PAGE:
Morton Arboretum lights up the night for the holidays

Chicago and the suburbs are filled with holiday lights experiences to drive through, walk through or just sit and look at. But a new lights show at Morton Arboretum lets visitors sing to trees to light them up, project lights across the lake with a touch of a screen, and hug a tree to make the light colors change. We took a walk around the lake and found the exhibit every bit as enchanting as the arboretum had promised.

Morton Arboretum’s new interactive light exhibit is a chance to take your family outside and experience the sensory delight of technology and nature.

Illumination, which runs Nov. 22-Jan. 4, is consideredmore than a lights show by Morton staff–it’s considered alights experience. Sue Wagner, vice president of education andinformation at Morton, had previously worked at Adler Planetariumand was used to creating immersive experiences. With the help ofexperiential lighting designers, Lightswitch, she worked to createan immersive environment among Morton’s trees.

“What we’re doing is enhancing the shape and structure of thetrees and making it so people can see trees in a new way,” Wagnersays. “This is another way to help people understand how importanttrees are to our world, which is our mission.”

Lights experience


Illumination runs through about a mile of the arboretum’s trees,with 10 engagement points and three resting spots offeringcampfires, s’mores and hot drinks.

“This is great for families with small kids. You can pack a nicefleece blanket and bring the kids in a stroller,” Wagner says.”It’s also a great intergenerational activity that kids could enjoywith their grandparents.”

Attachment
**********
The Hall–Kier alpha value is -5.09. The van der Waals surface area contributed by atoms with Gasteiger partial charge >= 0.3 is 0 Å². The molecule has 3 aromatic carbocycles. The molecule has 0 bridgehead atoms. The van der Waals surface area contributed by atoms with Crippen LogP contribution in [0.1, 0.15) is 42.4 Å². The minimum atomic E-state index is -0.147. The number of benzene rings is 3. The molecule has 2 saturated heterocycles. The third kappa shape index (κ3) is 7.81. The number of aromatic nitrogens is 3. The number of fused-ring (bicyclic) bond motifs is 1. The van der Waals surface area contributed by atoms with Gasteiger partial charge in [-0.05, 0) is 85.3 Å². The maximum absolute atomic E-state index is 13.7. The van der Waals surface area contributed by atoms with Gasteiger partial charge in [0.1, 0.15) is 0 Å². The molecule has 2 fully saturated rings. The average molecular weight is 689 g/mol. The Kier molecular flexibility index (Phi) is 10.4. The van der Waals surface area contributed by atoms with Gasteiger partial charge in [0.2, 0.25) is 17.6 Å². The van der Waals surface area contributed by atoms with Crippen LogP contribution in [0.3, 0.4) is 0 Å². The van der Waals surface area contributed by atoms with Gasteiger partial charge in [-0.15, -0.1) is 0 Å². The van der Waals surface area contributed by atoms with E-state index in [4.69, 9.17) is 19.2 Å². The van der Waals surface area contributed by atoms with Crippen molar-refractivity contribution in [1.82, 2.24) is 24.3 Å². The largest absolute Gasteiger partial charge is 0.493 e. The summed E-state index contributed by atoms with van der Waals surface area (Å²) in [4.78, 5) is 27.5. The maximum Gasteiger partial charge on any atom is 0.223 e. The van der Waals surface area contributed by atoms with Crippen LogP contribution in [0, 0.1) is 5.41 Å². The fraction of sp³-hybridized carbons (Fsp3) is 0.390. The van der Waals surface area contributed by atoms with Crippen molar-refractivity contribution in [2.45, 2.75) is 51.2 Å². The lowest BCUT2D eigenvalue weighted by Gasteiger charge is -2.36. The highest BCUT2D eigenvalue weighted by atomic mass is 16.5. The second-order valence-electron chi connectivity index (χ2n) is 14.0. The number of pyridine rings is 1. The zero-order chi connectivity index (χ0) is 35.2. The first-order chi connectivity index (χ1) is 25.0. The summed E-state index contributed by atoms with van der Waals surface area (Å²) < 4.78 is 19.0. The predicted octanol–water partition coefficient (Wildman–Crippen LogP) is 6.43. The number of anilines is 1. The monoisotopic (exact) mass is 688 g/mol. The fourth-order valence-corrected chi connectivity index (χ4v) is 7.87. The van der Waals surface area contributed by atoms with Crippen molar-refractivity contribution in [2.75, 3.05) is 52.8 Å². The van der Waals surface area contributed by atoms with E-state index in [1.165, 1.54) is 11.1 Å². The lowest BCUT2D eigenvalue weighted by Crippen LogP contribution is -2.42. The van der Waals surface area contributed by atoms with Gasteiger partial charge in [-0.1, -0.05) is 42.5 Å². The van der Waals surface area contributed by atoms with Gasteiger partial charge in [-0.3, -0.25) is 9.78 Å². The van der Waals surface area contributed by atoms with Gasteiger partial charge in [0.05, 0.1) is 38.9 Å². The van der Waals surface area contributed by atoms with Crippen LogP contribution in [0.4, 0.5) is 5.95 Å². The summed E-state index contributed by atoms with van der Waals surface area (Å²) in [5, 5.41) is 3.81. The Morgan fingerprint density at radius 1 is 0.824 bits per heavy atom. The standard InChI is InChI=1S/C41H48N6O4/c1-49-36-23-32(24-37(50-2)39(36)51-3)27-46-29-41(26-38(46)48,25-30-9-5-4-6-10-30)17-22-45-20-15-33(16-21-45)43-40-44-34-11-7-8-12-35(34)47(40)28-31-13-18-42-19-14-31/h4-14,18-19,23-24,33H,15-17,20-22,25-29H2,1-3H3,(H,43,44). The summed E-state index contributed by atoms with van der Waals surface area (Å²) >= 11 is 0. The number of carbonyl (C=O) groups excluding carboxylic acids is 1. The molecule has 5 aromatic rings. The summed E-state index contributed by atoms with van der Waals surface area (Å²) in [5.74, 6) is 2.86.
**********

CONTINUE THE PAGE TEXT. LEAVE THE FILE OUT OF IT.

Great for families


Illumination starts with projection technology, where visitorscan turn a group of 50-foot-tall evergreens along Meadow Lake intoa giant screen for moving images. Along the path, there are shadowlanterns creating shimmer patterns and the Tinsel Colonnade, wherebright strands of colorful light glimmer from the tree’s brancheslike tinsel.

Using projection technology


The Harmony Trees are black walnut trees with lights thatrespond to the sound of voices. Visitors are encouraged to sing andcall out to the trees to make them brighter. At Personalitrees,guests can move their hands over a sensor to conduct a 30-foot-highdisplay of falling snowflakes, flower petals and leaves. They alsocan look into a camera and see their own image in a giantprojection on the trees.

Touching and singing brings on the lights


Hug A Tree invites guests to hug three different trees. The hugshelp shift the lighting of the entire grove by making lightsbrighter, changing the color, or changing how quickly the lightshifts from tree to tree.

Hug that tree


  • Morton Arboretum, 4100 Illinois Route 53, Lisle
  • Illumination opens each day at 4:30 p.m., with the last entryat 8:30 p.m. Tickets are $15, $10 kids 2-17, free kids under2.
  • Tickets can be purchased at the arboretum or in advance atmortonarb.org/illumination.

If you go


- Advertisement -

LATEST STORIES

What You Can Do to Relieve COVID-19 Vaccine Symptoms

Why does the vaccine make some people feel awful?

Small Acts Build a Kinder World

Brought to you by Sacred Heart Schools Chicago.

7 Children’s Books to Celebrate Eid at Home

Celebrate the holiday and Muslim diversity with these book.


- Advertisement -